More on Tariffs

Author: Robert Eisenbeis, Ph.D., Post Date: June 6, 2019

Assessing the impact of the series of US tariff changes in 2018 and 2019 is difficult. The tariffs have been revised and updated over time. Indeed, MarketsInsider lists about 27 tariff-related events and announcements between March 2018, when President Trump announced tariffs on steel and aluminum imports from all countries, and May 23, 2019.[1] They have involved different countries and have impacted literally thousands of products. Sometimes tariffs have been imposed without allowing enough time for buyers of the products to arrange new suppliers or to make other supply chain adjustments. Still, it may still be possible to assess the impact of the tariffs based upon work done by independent groups like the Tax Foundation, the Peterson Institute for International Economics, and various Federal Reserve Banks.

Contrary to public opinion, the first round of tariffs on Chinese imports was not focused on consumer goods but rather mainly on intermediate goods and capital goods, which amounted to products worth about $32 billion against which tariffs would be levied. The following graphic shows the breakdown. In the case of these products, the importer paid the tariff and either absorbed the cost, negotiated a lower price from the China supplier, and/or passed the price increase on to the final goods producer as an input cost increase.

Policy changes in June 2018 added some products to the China import quota list and dropped others. For example, flat-screen televisions and aluminum were dropped, while tariffs were imposed on semiconductors and plastics. Changes were also made to components of other intermediate and capital goods. Not long after these tariffs were imposed, impacted countries responded with tariffs on US exports. The following table details those tariffs. The impact of China’s tariffs on US agricultural products is clearly significant. But interestingly, the impact was delayed, since much of the crop had already been planted and pre-sold. However, come fall, substitute crops in Brazil were planted and subject to sale to China. The real impact on US farmers didn’t show up until this planting season, when demand has dried and prices have been halved.

Since the initial rounds of import and retaliatory export tariffs have been imposed, many changes have been made in US policies, and the US has negotiated a revised trade agreement with Canada and Mexico, known as USMCA, which has yet to be approved by Congress. For example, the US lifted tariffs on steel and aluminum imports from Canada, Mexico, the EU, South Korea, Brazil, Argentina, and Australia in March, 2018. But then in June of 2018 the US removed the steel and aluminum exemptions for the EU, Canada, and Mexico, resulting in a 25% tariff on steel and 10% tariff on aluminum from those countries. Predictably, the affected countries retaliated with tariffs on US exports, detailed in the table above, that included whiskey, boats and yachts, motorcycles, blue jeans, corn, and peanut butter. Note that the tariffs imposed on most of these products and others listed in the table above impact farmers in the Midwest and manufacturers in Ohio, Michigan, and other states that supported the president in 2016. At first, it appeared that the US and China might agree on a compromise trade deal, but in early May 2019 negotiations between the US and China came to a standstill, and both countries have now imposed additional tariffs on each other’s goods.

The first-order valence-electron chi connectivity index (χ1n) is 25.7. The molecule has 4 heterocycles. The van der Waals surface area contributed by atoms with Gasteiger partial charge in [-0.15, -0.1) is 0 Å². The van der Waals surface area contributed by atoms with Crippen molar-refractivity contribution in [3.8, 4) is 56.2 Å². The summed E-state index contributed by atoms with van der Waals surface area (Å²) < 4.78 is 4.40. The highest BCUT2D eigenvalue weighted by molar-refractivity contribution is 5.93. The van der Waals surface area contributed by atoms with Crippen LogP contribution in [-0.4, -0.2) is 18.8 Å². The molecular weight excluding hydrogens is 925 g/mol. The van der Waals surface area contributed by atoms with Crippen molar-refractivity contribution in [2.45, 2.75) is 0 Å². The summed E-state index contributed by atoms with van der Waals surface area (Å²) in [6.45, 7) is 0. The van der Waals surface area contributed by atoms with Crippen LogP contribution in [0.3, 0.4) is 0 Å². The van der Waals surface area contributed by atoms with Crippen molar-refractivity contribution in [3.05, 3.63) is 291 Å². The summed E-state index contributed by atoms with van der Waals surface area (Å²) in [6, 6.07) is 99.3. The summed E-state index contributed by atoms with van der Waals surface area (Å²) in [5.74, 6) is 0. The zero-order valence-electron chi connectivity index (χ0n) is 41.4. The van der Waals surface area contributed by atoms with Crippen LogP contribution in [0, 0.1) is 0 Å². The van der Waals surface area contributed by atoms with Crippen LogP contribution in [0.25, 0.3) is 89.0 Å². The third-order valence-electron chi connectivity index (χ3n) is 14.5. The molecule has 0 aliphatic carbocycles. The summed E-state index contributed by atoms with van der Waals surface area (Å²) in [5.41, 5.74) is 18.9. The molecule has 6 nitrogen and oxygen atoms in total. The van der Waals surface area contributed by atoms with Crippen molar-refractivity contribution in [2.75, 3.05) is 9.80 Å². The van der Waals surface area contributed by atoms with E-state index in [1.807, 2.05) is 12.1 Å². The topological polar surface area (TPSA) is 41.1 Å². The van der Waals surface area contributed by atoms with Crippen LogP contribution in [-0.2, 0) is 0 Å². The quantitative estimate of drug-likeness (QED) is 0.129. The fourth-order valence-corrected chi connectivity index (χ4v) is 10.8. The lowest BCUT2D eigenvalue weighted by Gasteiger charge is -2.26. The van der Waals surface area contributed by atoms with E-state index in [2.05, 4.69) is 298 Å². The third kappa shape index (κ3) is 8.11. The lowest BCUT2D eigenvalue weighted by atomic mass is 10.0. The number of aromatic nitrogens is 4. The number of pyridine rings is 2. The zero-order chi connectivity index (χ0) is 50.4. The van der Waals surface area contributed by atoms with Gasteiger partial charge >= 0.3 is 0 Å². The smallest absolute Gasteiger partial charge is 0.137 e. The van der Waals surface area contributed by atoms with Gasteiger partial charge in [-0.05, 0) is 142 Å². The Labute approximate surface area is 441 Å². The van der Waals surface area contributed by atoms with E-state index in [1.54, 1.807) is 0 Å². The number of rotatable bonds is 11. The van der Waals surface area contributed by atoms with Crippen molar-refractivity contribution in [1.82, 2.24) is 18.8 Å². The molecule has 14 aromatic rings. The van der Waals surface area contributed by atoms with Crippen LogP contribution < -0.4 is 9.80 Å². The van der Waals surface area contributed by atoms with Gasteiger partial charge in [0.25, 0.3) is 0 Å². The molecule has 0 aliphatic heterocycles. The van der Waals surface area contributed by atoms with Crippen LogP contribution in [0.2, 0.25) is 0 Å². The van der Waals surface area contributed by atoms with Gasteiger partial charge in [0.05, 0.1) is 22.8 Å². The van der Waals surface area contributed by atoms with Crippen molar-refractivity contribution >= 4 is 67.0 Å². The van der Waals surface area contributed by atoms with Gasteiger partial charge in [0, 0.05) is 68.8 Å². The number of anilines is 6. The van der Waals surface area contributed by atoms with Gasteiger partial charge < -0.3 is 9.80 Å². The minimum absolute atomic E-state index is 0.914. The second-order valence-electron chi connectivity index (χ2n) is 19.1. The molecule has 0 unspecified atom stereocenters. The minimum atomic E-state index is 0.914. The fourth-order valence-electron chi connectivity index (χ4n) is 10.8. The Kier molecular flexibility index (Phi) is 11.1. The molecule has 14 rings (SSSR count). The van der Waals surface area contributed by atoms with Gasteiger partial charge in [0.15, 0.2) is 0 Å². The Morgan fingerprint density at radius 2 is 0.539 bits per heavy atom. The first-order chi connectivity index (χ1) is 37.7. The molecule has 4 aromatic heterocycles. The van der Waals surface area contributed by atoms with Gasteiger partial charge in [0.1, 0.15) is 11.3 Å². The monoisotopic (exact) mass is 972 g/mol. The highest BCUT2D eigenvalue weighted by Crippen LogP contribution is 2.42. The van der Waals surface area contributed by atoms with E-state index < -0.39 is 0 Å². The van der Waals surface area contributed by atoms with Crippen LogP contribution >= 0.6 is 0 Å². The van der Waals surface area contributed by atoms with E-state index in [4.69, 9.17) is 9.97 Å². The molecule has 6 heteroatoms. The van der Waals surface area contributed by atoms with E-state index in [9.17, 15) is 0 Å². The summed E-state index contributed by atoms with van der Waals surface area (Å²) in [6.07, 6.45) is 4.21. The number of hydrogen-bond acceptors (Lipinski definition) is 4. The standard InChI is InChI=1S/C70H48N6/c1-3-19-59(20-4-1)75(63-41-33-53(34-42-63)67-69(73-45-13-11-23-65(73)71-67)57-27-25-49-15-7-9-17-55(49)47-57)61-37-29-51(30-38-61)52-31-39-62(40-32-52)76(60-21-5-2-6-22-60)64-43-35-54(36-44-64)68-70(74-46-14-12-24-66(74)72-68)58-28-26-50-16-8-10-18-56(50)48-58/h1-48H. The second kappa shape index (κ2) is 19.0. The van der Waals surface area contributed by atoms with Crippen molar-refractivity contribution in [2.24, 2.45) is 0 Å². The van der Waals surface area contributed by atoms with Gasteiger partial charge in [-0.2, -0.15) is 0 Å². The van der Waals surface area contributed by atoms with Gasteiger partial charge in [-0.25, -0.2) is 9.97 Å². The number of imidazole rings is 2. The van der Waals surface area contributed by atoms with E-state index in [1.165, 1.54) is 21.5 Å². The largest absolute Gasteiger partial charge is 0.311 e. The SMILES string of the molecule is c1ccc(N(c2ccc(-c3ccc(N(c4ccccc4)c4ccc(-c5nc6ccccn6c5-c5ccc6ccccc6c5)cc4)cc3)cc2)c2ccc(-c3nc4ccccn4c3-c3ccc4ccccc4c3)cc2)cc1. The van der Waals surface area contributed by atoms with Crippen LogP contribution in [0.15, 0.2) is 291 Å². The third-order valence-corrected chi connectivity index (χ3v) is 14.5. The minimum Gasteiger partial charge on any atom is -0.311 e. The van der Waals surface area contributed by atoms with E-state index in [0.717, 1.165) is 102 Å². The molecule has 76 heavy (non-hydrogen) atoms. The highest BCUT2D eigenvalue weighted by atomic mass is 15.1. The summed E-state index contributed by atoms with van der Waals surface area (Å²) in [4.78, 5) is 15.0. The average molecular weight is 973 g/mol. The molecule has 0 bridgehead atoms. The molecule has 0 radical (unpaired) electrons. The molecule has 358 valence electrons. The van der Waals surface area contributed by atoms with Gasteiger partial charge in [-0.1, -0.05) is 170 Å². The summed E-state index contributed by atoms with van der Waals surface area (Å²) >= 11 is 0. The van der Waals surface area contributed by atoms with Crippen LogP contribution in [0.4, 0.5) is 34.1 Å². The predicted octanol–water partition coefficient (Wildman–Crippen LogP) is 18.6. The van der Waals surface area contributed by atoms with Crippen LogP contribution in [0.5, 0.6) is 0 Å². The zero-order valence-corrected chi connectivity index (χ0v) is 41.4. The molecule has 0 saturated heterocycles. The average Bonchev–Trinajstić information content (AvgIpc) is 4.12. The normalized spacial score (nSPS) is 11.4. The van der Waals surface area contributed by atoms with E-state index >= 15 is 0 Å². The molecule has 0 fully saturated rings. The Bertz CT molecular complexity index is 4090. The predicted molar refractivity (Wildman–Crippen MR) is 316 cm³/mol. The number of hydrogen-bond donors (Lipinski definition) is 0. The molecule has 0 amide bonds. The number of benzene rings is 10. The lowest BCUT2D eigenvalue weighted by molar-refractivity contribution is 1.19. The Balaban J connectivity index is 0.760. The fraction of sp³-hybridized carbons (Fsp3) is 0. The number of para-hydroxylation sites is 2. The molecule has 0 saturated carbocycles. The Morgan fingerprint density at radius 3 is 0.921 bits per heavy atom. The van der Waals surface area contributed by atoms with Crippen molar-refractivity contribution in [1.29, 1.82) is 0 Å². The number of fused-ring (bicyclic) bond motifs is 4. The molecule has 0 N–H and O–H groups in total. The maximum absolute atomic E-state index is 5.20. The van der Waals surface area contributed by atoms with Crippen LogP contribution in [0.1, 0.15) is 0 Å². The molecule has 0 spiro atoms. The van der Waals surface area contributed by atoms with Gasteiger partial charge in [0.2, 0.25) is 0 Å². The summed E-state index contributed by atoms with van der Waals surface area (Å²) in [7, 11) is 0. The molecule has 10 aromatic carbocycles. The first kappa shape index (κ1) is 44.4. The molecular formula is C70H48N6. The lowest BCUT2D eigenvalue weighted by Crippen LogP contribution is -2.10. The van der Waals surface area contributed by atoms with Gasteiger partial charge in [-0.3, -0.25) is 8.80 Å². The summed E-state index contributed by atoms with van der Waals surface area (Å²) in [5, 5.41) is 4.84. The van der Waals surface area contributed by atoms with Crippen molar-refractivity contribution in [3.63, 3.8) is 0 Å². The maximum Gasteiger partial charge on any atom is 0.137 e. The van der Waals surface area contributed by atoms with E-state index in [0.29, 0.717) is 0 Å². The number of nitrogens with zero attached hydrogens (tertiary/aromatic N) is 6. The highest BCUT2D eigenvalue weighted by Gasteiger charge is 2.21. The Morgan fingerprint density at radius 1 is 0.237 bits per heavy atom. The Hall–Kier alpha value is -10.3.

Now, in an abrupt departure from normal trade negotiations, the administration has suddenly imposed a 5% tariff on all Mexican exports to the US as a tool to force the Mexicans to do more to stem the flow of asylum seekers through their country to the US. Furthermore, the tariffs would increase by five percentage points each month until 25% is reached unless Mexico deals with the immigration issue. Left unspecified is what steps Mexico should take, but more upsetting is that this apparent switch in policy seems to be absent a tariff strategy and puts the USMCA agreement in limbo. The uncertainty that this surprise policy has introduced is reflected in reactions not only from the US Chamber of Commerce but also from investors.[2] The Dow Jones index dropped over 350 points on Friday, May 31. Some have argued that the administration has exceeded its executive powers and that Congress should step in to address this issue. Indeed, key Senate Republicans have stated that they don’t support the proposals to impose tariffs.[3]  Stop-and-go, kneejerk government actions without a cohesive strategy have far-reaching economic implications for business decision making and are not good for the economy or for international relations.

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